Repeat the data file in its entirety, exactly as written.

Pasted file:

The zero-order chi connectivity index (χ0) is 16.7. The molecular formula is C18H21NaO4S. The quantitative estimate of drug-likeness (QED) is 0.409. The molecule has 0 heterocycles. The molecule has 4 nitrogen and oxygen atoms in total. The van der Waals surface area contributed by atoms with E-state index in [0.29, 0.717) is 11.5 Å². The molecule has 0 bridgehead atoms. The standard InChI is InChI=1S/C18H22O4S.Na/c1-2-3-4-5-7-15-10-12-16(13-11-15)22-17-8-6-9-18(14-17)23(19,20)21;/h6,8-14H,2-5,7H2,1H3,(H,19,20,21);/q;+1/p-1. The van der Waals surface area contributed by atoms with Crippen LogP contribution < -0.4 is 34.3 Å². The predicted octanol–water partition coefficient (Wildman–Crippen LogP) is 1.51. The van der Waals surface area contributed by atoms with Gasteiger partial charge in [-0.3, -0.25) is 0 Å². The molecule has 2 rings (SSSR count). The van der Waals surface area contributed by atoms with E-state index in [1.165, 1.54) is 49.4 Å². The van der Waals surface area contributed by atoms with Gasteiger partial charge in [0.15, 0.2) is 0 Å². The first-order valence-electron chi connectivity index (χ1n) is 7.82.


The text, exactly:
The zero-order chi connectivity index (χ0) is 16.7. The molecular formula is C18H21NaO4S. The quantitative estimate of drug-likeness (QED) is 0.409. The molecule has 0 heterocycles. The molecule has 4 nitrogen and oxygen atoms in total. The van der Waals surface area contributed by atoms with E-state index in [0.29, 0.717) is 11.5 Å². The molecule has 0 bridgehead atoms. The standard InChI is InChI=1S/C18H22O4S.Na/c1-2-3-4-5-7-15-10-12-16(13-11-15)22-17-8-6-9-18(14-17)23(19,20)21;/h6,8-14H,2-5,7H2,1H3,(H,19,20,21);/q;+1/p-1. The van der Waals surface area contributed by atoms with Crippen LogP contribution < -0.4 is 34.3 Å². The predicted octanol–water partition coefficient (Wildman–Crippen LogP) is 1.51. The van der Waals surface area contributed by atoms with Gasteiger partial charge in [-0.3, -0.25) is 0 Å². The molecule has 2 rings (SSSR count). The van der Waals surface area contributed by atoms with E-state index in [1.165, 1.54) is 49.4 Å². The van der Waals surface area contributed by atoms with Gasteiger partial charge in [0.15, 0.2) is 0 Å². The first-order valence-electron chi connectivity index (χ1n) is 7.82.